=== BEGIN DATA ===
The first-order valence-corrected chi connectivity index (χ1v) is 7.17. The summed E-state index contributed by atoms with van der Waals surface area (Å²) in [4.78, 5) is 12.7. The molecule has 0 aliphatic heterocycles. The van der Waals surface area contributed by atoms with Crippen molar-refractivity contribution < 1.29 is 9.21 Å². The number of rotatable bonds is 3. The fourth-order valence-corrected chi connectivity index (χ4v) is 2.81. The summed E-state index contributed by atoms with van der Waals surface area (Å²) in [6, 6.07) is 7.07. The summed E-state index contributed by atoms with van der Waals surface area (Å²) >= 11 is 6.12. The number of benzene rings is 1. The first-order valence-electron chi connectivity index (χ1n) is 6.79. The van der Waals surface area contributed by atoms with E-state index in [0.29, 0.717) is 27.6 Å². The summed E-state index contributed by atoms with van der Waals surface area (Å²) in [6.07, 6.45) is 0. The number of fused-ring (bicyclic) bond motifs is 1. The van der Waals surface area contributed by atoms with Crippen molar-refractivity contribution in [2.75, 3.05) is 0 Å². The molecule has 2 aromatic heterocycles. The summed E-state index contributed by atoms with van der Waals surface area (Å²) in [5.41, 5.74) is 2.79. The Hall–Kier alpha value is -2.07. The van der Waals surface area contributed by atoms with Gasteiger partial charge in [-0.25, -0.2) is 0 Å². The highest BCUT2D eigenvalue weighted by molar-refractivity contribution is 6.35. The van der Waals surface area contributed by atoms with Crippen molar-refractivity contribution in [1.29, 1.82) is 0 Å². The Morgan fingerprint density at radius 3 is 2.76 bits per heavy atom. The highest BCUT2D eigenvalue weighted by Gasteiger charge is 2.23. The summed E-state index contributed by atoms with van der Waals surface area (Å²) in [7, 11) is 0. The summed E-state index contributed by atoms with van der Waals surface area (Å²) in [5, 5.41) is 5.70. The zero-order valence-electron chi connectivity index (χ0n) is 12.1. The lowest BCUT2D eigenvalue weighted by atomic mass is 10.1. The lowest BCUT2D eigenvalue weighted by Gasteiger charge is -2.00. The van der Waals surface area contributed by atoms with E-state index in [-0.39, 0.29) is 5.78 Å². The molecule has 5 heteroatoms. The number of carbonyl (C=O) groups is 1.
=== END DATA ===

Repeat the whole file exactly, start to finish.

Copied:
The first-order valence-corrected chi connectivity index (χ1v) is 7.17. The summed E-state index contributed by atoms with van der Waals surface area (Å²) in [4.78, 5) is 12.7. The molecule has 0 aliphatic heterocycles. The van der Waals surface area contributed by atoms with Crippen molar-refractivity contribution < 1.29 is 9.21 Å². The number of rotatable bonds is 3. The fourth-order valence-corrected chi connectivity index (χ4v) is 2.81. The summed E-state index contributed by atoms with van der Waals surface area (Å²) in [6, 6.07) is 7.07. The summed E-state index contributed by atoms with van der Waals surface area (Å²) >= 11 is 6.12. The number of benzene rings is 1. The first-order valence-electron chi connectivity index (χ1n) is 6.79. The van der Waals surface area contributed by atoms with E-state index in [0.29, 0.717) is 27.6 Å². The summed E-state index contributed by atoms with van der Waals surface area (Å²) in [6.07, 6.45) is 0. The number of fused-ring (bicyclic) bond motifs is 1. The van der Waals surface area contributed by atoms with Crippen molar-refractivity contribution in [2.75, 3.05) is 0 Å². The molecule has 2 aromatic heterocycles. The summed E-state index contributed by atoms with van der Waals surface area (Å²) in [5.41, 5.74) is 2.79. The Hall–Kier alpha value is -2.07. The van der Waals surface area contributed by atoms with Gasteiger partial charge in [-0.25, -0.2) is 0 Å². The highest BCUT2D eigenvalue weighted by molar-refractivity contribution is 6.35. The van der Waals surface area contributed by atoms with Crippen molar-refractivity contribution in [1.29, 1.82) is 0 Å². The Morgan fingerprint density at radius 3 is 2.76 bits per heavy atom. The highest BCUT2D eigenvalue weighted by Gasteiger charge is 2.23. The summed E-state index contributed by atoms with van der Waals surface area (Å²) in [7, 11) is 0. The summed E-state index contributed by atoms with van der Waals surface area (Å²) in [5, 5.41) is 5.70. The zero-order valence-electron chi connectivity index (χ0n) is 12.1. The lowest BCUT2D eigenvalue weighted by atomic mass is 10.1. The lowest BCUT2D eigenvalue weighted by Gasteiger charge is -2.00. The van der Waals surface area contributed by atoms with E-state index in [-0.39, 0.29) is 5.78 Å². The molecule has 5 heteroatoms. The number of carbonyl (C=O) groups is 1.